I’m not anti HDR in any way. But if you’re viewing HDR content on a non-OLED display, you literally have no idea what you’re talking about.
LG’s flagship OLED predictably took home the gold when it came to black quality, perceived contrast, off-axis performance, screen uniformity, and overall night viewing picture quality. Given a calibration, a high-quality sample, and enough break-in time, we’d expect OLED to beat LED almost every time in these categories and the G6—our top overall TV—didn’t disappoint.
The LG also won for color accuracy and HDR/wide color gamut, though I have my doubts about these results since there was some difficulty in actually getting all four TVs to display HDR10 and Dolby Vision content. And though the LG G6 does have highly saturated colors, the Helmholtz-Kohlrausch effect does mean that the brighter Sony, Samsung, and Vizio sets all look just as vibrant to my eyes.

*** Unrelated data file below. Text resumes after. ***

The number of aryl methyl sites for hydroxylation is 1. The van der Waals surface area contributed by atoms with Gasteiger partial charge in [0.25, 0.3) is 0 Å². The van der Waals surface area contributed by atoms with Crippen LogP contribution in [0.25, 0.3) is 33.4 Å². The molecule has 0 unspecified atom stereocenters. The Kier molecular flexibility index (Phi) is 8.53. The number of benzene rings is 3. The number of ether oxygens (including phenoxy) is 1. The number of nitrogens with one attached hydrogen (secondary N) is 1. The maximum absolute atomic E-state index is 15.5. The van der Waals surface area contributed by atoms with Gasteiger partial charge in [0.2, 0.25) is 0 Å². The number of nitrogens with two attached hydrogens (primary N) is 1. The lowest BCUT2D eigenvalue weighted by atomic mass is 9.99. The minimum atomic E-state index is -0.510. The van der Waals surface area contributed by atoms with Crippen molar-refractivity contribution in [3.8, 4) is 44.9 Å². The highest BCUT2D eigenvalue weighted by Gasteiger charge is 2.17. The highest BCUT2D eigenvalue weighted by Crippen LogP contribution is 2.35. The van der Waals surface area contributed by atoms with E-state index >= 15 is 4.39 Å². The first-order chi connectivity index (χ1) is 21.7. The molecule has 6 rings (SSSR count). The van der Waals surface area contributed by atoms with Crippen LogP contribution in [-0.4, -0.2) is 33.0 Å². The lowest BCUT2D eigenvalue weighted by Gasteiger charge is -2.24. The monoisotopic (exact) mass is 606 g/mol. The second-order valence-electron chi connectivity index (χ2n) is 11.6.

Ultimately, the shootout does confirm what we’ve seen with our own eyes: OLED is still king
But in the brightness wars:
Where the LED TVs did pull into the lead was in the bright light viewing category, where Sony’s massive X940D took home the prize. Daytime viewing is especially advantageous for LED TVs because you need to get bright enough to overpower ambient light.
So yeah, if you like watching shows in bright sunlight, like some kind of fucking animal, then sure, ramping LED display brightness up to retina scorching levels might be useful… I guess?